Photographic Self-Portraits: Death and the Photographic Image II

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In one of my previous posts, I uploaded some self-portraits / test shots that I’ve taken in a deserted laneway in North Melbourne. I painted a skull onto my face with some black and white makeup along with the Kryolan Supracolors and I visited same location for my scheduled photo shoot. I decided to assign myself with a challenge and I began to take the photographs of myself around 9pm at night, the lamp posts provided some additional lighting that successfully illuminated the dark laneway behind me.

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About a couple of weeks ago, I briefly mentioned Susan Sontag’s theories in regards death and the photographic image. Sontag explains that a photograph has the potential to capture a “person’s mortality” and these explanations have invited me to consider my own interpretations of death.1 When I am standing still in front of the camera, I become completely motionless and the experience reminded me of death, I am confronted with the idea that the living body will eventually turn into a lifeless corpse and I have wondered whether death or the end of life results in darkness or complete silence. Sometimes I’ll view the images and I can’t even recognise myself, I’ve become something entirely different, the images have become a deathly version of myself, a persona or an alter ego.

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The lamp-post created some very interesting colour combinations including blue, yellow, green and even orange, although I decided to change the images to black and white in order to establish my connection or association with death. A couple of years ago, I realised that the reduction of colour enhanced my association to death and my thoughts / opinions haven’t changed significantly during this particular time, this is quite an interesting discovery!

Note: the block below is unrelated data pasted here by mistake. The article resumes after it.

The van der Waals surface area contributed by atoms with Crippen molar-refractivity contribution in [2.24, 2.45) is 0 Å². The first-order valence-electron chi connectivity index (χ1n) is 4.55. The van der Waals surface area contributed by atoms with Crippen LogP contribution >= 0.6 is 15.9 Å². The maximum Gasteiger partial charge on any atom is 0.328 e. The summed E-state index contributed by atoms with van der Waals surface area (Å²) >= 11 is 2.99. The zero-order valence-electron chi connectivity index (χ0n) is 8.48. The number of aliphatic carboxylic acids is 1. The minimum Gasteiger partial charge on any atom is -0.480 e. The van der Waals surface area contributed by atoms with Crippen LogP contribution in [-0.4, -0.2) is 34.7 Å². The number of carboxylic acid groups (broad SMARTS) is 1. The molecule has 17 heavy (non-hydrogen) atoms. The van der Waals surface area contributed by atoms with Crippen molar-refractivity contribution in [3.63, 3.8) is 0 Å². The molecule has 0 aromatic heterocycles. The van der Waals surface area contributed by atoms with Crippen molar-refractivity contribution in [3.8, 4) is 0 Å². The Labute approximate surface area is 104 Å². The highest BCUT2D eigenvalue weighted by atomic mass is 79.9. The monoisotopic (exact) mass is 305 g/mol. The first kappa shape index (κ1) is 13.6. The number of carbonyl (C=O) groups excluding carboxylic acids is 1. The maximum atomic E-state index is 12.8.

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There was on particular moment during the shoot when the wind lifted my black cloak that successfully produced some very interesting photographs. When I viewed the images on-screen, I discovered at least five self-portraits that appear fairly similar to one another and they do work well as a series ,this would be another interesting idea for a stop motion animation. These images would work well as a story documenting the process of death, this is another concept I intend to explore further.

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The graffiti in the background does provide a very interesting element and I intend to expand upon this project; using some other venues or locations across the city would be perfect! This is just the start anyway, I’m hoping to deconstruct or destroy these photographs in order to elicit the notion of death and decay. I hope you enjoy the photographs, stay tuned!

References

1.Susan Sontag. On Photography (USA: Penguin Group 1977), 15

http://kryolan.com.au/products/supracolor


3 responses to “Photographic Self-Portraits: Death and the Photographic Image II

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